exodus2.jpg

Photo: Chris Meehan
Photo by Chris Meehan

exodus.jpg

Photo: Chris Meehan
Photo by Chris Meehan

exodus3.jpg

Photo: Chris Meehan
Photo by Chris Meehan

Good Shepherd Christian Reformed Church, a small Korean congregation in Surrey, B.C., used a grant from Pastor Church Resources* to help its congregation better understand God’s message of salvation in the book of Exodus.

Receiving the grant helped the struggling congregation come together and played a role in enhancing their faith, said Young Man Kwon, pastor of Good Shepherd.

“I am very proud that we were able to launch this Bible study in my church. . . . I really appreciate the support and praise God for his grace.”

Good Shepherd was formally started on June 28, 2009, with support from Fleetwood CRC in Surrey, and from Classis B.C. South-East. Its members are mostly Korean immigrants who have a background in the Presbyterian church, and they gather at the Fleetwood CRC building, said Kwon.

As the church started experiencing a series of ups and downs in recent years, Kwon began to pray, asking God what the church could do to create more stability. In the process, he learned of support available to small congregations from the Christian Reformed Church in North America. He applied in June 2018 for a grant to Pastor Church Resources, and his Bible-study proposal was accepted.

In his proposal, Kwon said that he was planning to set up a “one-to-one Bible study led by lay leaders.”

“I needed some books, lecturers on small group ministry, and retreats for attendants, and the grant covered all of that,” said Kwon.

His overall goal was to teach lay leaders to share with the congregation how God brought the people of Israel out of slavery in Egypt and into the promised land, and to apply lessons from Scripture to their current lives.

“After receiving the grant, for 14 weeks I led two groups, which 10 people attended — and three of them volunteered to be leaders,” he said.

This was what he had hoped for, but Kwon pointed out that there were still challenges. One person had quit the Bible study partway through, and some participants had different ideas about the way the groups should function.

“Thankfully,” said the pastor, “God helped us go through those hardships.”

Although his goal had been for participants in this initial class to start one-on-one Bible study with others, group members had other ideas.

“One deacon, Sam Yoo, decided to lead the same Bible study for his family members, and two female leaders wanted to work together to  lead a group consisting of women members. It was not a one-to-one system, but still a group led by laypersons,” said Kwon.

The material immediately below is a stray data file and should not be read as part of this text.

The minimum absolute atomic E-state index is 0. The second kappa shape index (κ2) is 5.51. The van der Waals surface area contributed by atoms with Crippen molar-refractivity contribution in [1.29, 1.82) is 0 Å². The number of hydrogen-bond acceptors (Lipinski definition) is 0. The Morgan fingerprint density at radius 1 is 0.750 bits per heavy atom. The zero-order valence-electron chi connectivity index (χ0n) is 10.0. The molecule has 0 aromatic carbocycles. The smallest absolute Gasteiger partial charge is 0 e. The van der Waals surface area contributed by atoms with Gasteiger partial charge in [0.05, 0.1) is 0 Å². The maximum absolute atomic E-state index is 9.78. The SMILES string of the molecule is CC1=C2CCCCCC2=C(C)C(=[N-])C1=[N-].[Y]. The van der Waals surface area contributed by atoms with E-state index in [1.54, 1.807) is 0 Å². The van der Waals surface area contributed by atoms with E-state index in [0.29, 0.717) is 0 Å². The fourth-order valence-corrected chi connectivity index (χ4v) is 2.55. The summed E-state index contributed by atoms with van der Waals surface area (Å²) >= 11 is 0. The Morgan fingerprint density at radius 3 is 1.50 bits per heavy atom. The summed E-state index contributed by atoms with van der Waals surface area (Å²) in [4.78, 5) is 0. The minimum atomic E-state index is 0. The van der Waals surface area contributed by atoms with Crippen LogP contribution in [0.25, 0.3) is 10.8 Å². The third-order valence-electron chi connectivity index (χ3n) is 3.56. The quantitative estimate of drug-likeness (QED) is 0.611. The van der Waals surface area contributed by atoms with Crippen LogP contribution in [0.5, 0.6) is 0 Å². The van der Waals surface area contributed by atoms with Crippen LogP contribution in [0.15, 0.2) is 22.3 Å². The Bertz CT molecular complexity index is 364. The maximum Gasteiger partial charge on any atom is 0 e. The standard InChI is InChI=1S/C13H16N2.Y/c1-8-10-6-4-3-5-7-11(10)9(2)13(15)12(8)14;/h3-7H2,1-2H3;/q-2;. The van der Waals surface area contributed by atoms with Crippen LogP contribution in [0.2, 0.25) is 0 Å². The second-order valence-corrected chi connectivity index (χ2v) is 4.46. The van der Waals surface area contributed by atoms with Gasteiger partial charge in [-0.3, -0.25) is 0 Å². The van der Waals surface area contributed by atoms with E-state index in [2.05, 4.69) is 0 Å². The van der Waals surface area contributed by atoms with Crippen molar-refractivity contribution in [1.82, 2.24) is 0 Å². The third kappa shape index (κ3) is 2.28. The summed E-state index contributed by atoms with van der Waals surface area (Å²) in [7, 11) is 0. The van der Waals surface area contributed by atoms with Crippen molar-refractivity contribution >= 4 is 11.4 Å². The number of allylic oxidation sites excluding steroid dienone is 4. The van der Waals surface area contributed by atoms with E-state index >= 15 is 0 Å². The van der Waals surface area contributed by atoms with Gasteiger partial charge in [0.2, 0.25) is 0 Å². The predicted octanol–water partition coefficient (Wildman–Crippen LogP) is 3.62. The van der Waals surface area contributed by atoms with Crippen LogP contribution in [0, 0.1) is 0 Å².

As Sam Yoo began to teach the course to his family, Kwon met with them and explained the course to help them. He also met with the two female leaders — Kim Eun Kyung and Lee Jimyung.

In meeting with the groups, he said, “I came to know many new things. It was a good opportunity for me to understand [church members and their thoughts] better. We all got closer.”

He also “found that the Bible study really built up the faith of the members,” he said.

One older woman who participated in the study said, “I really did not know there is a deep message of God’s salvation plan in Exodus.”

One deacon said, “I am so impressed with the fact that both the structure of the sanctuary and Exodus as a whole show the same message: God’s salvation plan.”

Some other group members said they appreciated the chance to become better friends, and they are looking forward to the next course.

At the end of the first session this spring, Kwon held a dinner at which members of the Bible study shared what they had learned.

“All of the members appreciated this opportunity to learn from the Bible and to have fellowship with each other,” he said.

“We came to set up the project because our members are not equipped to be lay leaders and they were too shy [to do that]. But that is changing. We praise God and pray for the next session this fall.”

*Good Shepherd received a Sustaining Congregational Excellence Grant. This grant program is now concluded, but Ignite, which funds innovative ministry in the CRC, is available to continue to help  small congregations  grow and flourish.